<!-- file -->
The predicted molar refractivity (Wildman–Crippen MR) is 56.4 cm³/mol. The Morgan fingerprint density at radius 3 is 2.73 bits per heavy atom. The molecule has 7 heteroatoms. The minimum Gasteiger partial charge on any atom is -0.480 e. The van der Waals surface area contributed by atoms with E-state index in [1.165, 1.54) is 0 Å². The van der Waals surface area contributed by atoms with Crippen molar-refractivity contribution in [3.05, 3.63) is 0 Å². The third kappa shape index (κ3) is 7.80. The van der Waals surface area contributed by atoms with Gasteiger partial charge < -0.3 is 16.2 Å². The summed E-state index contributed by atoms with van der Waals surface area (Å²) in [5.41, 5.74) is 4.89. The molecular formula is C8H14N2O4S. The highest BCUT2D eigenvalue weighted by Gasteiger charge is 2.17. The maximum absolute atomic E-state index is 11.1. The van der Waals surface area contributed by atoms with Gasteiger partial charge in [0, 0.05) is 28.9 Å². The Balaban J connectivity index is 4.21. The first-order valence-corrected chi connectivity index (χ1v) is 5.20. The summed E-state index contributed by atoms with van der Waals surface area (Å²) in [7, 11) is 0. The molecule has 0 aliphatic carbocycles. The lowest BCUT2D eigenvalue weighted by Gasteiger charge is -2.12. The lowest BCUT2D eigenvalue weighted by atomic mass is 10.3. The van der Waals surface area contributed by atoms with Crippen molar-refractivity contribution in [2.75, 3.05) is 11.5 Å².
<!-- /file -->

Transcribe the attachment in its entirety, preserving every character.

The predicted molar refractivity (Wildman–Crippen MR) is 56.4 cm³/mol. The Morgan fingerprint density at radius 3 is 2.73 bits per heavy atom. The molecule has 7 heteroatoms. The minimum Gasteiger partial charge on any atom is -0.480 e. The van der Waals surface area contributed by atoms with E-state index in [1.165, 1.54) is 0 Å². The van der Waals surface area contributed by atoms with Crippen molar-refractivity contribution in [3.05, 3.63) is 0 Å². The third kappa shape index (κ3) is 7.80. The van der Waals surface area contributed by atoms with Gasteiger partial charge < -0.3 is 16.2 Å². The summed E-state index contributed by atoms with van der Waals surface area (Å²) in [5.41, 5.74) is 4.89. The molecular formula is C8H14N2O4S. The highest BCUT2D eigenvalue weighted by Gasteiger charge is 2.17. The maximum absolute atomic E-state index is 11.1. The van der Waals surface area contributed by atoms with Gasteiger partial charge in [0, 0.05) is 28.9 Å². The Balaban J connectivity index is 4.21. The first-order valence-corrected chi connectivity index (χ1v) is 5.20. The summed E-state index contributed by atoms with van der Waals surface area (Å²) in [7, 11) is 0. The molecule has 0 aliphatic carbocycles. The lowest BCUT2D eigenvalue weighted by Gasteiger charge is -2.12. The lowest BCUT2D eigenvalue weighted by atomic mass is 10.3. The van der Waals surface area contributed by atoms with Crippen molar-refractivity contribution in [2.75, 3.05) is 11.5 Å².